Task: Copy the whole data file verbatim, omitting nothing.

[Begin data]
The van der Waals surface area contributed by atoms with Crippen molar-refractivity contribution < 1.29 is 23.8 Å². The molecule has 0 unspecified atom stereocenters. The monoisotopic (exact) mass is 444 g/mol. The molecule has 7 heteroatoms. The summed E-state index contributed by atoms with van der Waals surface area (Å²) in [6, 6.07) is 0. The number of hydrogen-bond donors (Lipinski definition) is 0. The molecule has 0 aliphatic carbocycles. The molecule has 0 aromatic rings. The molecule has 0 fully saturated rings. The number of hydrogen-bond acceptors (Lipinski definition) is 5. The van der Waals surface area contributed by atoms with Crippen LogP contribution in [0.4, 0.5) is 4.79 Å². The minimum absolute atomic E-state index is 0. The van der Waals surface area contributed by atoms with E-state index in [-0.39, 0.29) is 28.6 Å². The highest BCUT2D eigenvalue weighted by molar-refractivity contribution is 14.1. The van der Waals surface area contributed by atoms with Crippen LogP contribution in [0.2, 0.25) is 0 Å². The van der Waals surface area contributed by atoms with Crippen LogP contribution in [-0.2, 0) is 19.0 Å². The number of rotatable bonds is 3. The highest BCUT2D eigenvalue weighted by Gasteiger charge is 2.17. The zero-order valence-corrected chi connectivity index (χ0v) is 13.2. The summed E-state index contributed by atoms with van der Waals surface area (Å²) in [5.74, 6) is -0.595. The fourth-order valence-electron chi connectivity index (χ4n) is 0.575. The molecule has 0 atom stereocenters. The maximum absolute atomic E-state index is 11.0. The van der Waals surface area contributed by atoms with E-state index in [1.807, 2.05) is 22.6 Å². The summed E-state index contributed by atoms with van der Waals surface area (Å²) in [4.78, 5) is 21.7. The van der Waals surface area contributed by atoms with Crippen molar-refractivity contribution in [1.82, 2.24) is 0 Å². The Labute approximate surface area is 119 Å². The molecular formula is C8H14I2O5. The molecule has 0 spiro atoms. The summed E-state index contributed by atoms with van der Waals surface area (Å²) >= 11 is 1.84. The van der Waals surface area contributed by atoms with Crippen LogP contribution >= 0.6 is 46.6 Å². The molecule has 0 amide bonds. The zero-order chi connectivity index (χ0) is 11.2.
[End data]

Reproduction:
The van der Waals surface area contributed by atoms with Crippen molar-refractivity contribution < 1.29 is 23.8 Å². The molecule has 0 unspecified atom stereocenters. The monoisotopic (exact) mass is 444 g/mol. The molecule has 7 heteroatoms. The summed E-state index contributed by atoms with van der Waals surface area (Å²) in [6, 6.07) is 0. The number of hydrogen-bond donors (Lipinski definition) is 0. The molecule has 0 aliphatic carbocycles. The molecule has 0 aromatic rings. The molecule has 0 fully saturated rings. The number of hydrogen-bond acceptors (Lipinski definition) is 5. The van der Waals surface area contributed by atoms with Crippen LogP contribution in [0.4, 0.5) is 4.79 Å². The minimum absolute atomic E-state index is 0. The van der Waals surface area contributed by atoms with E-state index in [-0.39, 0.29) is 28.6 Å². The highest BCUT2D eigenvalue weighted by molar-refractivity contribution is 14.1. The van der Waals surface area contributed by atoms with Crippen LogP contribution in [0.2, 0.25) is 0 Å². The van der Waals surface area contributed by atoms with Crippen LogP contribution in [-0.2, 0) is 19.0 Å². The number of rotatable bonds is 3. The highest BCUT2D eigenvalue weighted by Gasteiger charge is 2.17. The zero-order valence-corrected chi connectivity index (χ0v) is 13.2. The summed E-state index contributed by atoms with van der Waals surface area (Å²) in [5.74, 6) is -0.595. The fourth-order valence-electron chi connectivity index (χ4n) is 0.575. The molecule has 0 atom stereocenters. The maximum absolute atomic E-state index is 11.0. The van der Waals surface area contributed by atoms with E-state index in [1.807, 2.05) is 22.6 Å². The summed E-state index contributed by atoms with van der Waals surface area (Å²) in [4.78, 5) is 21.7. The van der Waals surface area contributed by atoms with Crippen molar-refractivity contribution in [1.82, 2.24) is 0 Å². The Labute approximate surface area is 119 Å². The molecular formula is C8H14I2O5. The molecule has 0 spiro atoms. The summed E-state index contributed by atoms with van der Waals surface area (Å²) >= 11 is 1.84. The van der Waals surface area contributed by atoms with Crippen LogP contribution >= 0.6 is 46.6 Å². The molecule has 0 amide bonds. The zero-order chi connectivity index (χ0) is 11.2.